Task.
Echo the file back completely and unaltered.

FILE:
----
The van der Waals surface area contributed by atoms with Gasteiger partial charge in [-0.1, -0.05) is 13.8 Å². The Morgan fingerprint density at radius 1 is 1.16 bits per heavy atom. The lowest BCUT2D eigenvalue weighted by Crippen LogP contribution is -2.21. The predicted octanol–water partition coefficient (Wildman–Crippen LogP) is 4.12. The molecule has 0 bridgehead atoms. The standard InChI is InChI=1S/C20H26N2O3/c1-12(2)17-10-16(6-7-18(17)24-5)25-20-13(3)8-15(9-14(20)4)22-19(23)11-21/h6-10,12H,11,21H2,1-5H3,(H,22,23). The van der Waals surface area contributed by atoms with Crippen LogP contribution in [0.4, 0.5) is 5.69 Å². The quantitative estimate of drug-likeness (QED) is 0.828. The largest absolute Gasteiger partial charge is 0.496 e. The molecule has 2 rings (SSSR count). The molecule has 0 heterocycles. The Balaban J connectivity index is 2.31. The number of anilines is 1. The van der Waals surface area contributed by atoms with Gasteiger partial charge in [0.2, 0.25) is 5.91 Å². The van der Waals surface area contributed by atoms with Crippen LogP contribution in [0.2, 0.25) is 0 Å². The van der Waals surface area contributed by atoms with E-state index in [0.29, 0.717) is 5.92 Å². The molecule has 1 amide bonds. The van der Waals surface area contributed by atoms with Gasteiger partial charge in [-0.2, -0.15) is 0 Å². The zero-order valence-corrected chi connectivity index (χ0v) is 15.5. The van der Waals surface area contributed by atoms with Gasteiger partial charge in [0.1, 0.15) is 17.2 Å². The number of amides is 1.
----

The van der Waals surface area contributed by atoms with Gasteiger partial charge in [-0.1, -0.05) is 13.8 Å². The Morgan fingerprint density at radius 1 is 1.16 bits per heavy atom. The lowest BCUT2D eigenvalue weighted by Crippen LogP contribution is -2.21. The predicted octanol–water partition coefficient (Wildman–Crippen LogP) is 4.12. The molecule has 0 bridgehead atoms. The standard InChI is InChI=1S/C20H26N2O3/c1-12(2)17-10-16(6-7-18(17)24-5)25-20-13(3)8-15(9-14(20)4)22-19(23)11-21/h6-10,12H,11,21H2,1-5H3,(H,22,23). The van der Waals surface area contributed by atoms with Crippen LogP contribution in [0.4, 0.5) is 5.69 Å². The quantitative estimate of drug-likeness (QED) is 0.828. The largest absolute Gasteiger partial charge is 0.496 e. The molecule has 2 rings (SSSR count). The molecule has 0 heterocycles. The Balaban J connectivity index is 2.31. The number of anilines is 1. The van der Waals surface area contributed by atoms with Gasteiger partial charge in [0.2, 0.25) is 5.91 Å². The van der Waals surface area contributed by atoms with Crippen LogP contribution in [0.2, 0.25) is 0 Å². The van der Waals surface area contributed by atoms with E-state index in [0.29, 0.717) is 5.92 Å². The molecule has 1 amide bonds. The van der Waals surface area contributed by atoms with Gasteiger partial charge in [-0.2, -0.15) is 0 Å². The zero-order valence-corrected chi connectivity index (χ0v) is 15.5. The van der Waals surface area contributed by atoms with Gasteiger partial charge in [0.1, 0.15) is 17.2 Å². The number of amides is 1.